The objective of this study was to clarify secular changes in the prevalence and cumulative incidence of vertebral fractures (VFx) among the general inhabitants of Miyama, a rural Japanese community.
A cohort of 1,543 inhabitants aged 40–79 years was established using resident registration in 1989. Of these, 400 participants were selected and divided into four age strata, each containing 50 men and 50 women. Participants completed a self-administered questionnaire and anthropometric measurements were taken. In 1990, baseline radiographic examinations of the thoracolumbar spine in anteroposterior and lateral views were performed. Radiographic examinations of the same sites were performed on the same participants in 2000. All VFx were diagnosed by the same experienced orthopedic surgeon. Evaluation of radiographic surveys after 10 years was completed for 287 of the 400 participants (132 men, 155 women; 71.8%).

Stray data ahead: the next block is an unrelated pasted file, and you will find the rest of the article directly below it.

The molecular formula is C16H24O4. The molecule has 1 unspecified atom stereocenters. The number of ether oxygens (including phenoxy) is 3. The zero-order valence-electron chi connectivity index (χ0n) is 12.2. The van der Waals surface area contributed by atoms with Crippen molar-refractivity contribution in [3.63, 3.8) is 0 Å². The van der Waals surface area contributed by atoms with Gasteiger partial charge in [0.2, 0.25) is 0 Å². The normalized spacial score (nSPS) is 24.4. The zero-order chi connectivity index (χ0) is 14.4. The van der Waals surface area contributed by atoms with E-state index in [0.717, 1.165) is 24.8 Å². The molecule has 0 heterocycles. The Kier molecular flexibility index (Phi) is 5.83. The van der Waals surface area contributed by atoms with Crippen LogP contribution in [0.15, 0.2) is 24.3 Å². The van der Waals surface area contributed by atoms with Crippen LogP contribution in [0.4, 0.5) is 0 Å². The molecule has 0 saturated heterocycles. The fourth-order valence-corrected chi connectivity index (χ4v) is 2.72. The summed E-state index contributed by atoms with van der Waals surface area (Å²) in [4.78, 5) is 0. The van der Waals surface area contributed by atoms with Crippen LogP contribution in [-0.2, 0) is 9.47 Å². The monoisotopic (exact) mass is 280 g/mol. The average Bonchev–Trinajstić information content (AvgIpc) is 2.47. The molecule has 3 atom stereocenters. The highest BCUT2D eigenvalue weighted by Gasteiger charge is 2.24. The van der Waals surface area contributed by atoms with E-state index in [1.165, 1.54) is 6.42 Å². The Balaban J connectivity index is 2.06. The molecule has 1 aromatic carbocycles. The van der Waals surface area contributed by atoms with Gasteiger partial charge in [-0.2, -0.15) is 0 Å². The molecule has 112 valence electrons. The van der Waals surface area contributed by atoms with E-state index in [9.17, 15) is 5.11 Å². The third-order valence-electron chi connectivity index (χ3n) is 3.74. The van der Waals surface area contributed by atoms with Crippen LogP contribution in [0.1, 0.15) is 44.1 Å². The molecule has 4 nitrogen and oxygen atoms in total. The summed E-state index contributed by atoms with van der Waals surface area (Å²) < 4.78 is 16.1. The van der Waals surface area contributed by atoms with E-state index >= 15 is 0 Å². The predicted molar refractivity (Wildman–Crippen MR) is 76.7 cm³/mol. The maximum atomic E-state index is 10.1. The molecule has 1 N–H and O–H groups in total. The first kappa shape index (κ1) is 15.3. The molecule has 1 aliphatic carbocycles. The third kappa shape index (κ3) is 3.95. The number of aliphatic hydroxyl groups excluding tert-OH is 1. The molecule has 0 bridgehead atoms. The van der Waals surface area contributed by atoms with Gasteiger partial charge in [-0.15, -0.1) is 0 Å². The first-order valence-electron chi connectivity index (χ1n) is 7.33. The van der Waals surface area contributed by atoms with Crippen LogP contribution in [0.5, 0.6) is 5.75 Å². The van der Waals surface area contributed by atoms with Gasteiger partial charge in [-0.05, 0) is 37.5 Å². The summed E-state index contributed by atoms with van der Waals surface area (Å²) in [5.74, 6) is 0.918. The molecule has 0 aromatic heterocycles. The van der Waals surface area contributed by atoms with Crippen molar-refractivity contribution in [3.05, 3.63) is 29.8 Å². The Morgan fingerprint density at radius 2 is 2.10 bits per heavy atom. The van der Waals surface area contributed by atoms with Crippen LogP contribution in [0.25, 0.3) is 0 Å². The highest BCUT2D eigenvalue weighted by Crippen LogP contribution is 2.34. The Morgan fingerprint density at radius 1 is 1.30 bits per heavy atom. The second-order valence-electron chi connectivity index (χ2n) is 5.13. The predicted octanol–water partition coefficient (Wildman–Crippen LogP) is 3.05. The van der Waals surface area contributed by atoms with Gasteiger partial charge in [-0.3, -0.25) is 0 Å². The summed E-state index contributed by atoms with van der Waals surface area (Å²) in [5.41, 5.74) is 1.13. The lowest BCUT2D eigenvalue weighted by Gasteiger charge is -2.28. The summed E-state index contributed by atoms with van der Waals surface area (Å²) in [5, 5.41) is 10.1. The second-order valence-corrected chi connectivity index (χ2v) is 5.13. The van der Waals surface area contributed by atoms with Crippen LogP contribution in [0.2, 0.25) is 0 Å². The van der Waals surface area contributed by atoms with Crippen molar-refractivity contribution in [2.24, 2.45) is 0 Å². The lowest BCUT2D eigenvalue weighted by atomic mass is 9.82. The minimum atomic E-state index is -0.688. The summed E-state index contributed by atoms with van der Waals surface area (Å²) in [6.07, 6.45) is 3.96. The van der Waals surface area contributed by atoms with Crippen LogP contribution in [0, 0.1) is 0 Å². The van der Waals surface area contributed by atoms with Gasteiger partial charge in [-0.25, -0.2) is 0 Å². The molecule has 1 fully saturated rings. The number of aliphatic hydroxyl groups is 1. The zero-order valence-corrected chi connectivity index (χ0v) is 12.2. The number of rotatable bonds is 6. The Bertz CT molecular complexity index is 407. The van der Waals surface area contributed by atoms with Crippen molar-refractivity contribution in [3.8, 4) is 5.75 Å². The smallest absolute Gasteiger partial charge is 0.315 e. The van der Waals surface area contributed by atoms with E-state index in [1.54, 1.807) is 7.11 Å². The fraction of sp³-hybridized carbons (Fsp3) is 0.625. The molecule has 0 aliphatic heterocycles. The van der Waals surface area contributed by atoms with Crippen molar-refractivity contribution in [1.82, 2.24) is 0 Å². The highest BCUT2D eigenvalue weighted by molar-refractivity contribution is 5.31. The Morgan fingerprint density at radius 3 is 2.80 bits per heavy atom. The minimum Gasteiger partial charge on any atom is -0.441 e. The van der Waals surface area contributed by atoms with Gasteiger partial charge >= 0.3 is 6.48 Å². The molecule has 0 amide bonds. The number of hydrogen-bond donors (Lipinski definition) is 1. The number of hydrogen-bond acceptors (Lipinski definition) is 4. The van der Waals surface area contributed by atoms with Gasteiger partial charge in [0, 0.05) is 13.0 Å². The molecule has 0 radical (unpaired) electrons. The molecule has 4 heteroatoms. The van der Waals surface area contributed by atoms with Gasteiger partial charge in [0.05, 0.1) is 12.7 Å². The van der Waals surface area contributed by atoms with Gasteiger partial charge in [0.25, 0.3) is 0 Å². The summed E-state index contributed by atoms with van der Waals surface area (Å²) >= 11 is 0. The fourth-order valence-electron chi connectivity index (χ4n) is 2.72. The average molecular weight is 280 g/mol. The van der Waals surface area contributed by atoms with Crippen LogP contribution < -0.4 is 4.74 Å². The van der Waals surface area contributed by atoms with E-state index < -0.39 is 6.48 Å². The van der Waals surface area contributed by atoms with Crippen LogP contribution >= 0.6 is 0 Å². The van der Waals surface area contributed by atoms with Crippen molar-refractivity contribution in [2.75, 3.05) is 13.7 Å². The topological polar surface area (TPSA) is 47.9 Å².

The prevalences of VFx at follow-up in 2000 for subjects in their 50s, 60s, 70s, and 80s were 2.9%, 10.3%, 13.2%, and 25.0% for men, and 2.1%, 9.1%, 20.5%, and 54.2% for women, respectively. Prevalence in the present study was compared with that collected in 1990, showing improvements over time for men and women in their 50s, 60s, and 70s. Future problems with osteoporotic fractures in Japan might, thus, be less severe than previously predicted. Cumulative incidence over 10 years was detected by the number of incident cases divided by the number of all participants in the initial study. Incident cases were defined by two criteria. First, cases with prevalent VFx were excluded from both the numerators and the denominators. In this analysis, the cumulative incidence of the cases with first VFx was detected. Secondly, the cumulative incidence including the subjects who had suffered from the prevalent fractures and with an increased number of VFx in the following 10 years were calculated. This analysis clarified the cumulative incidence of cases with and without previous VFx. Incidence over 10 years of subjects in their 40s, 50s, 60s, and 70s with first VFx were 2.2%, 4.9%, 5.1%, and 10.8% for men, and 2.1%, 4.5%, 14.0%, and 22.2% for women, respectively. By contrast, if new cases were defined as including subjects who had suffered from previous fractures, but displayed an increased number of VFx, cumulative incidences for subjects in their 40s, 50s, 60s, and 70s were 2.1%, 8.3%, 10.0%, and 12.2% for men, and 2.1%, 6.1%, 18.0%, and 22.4% for women, respectively.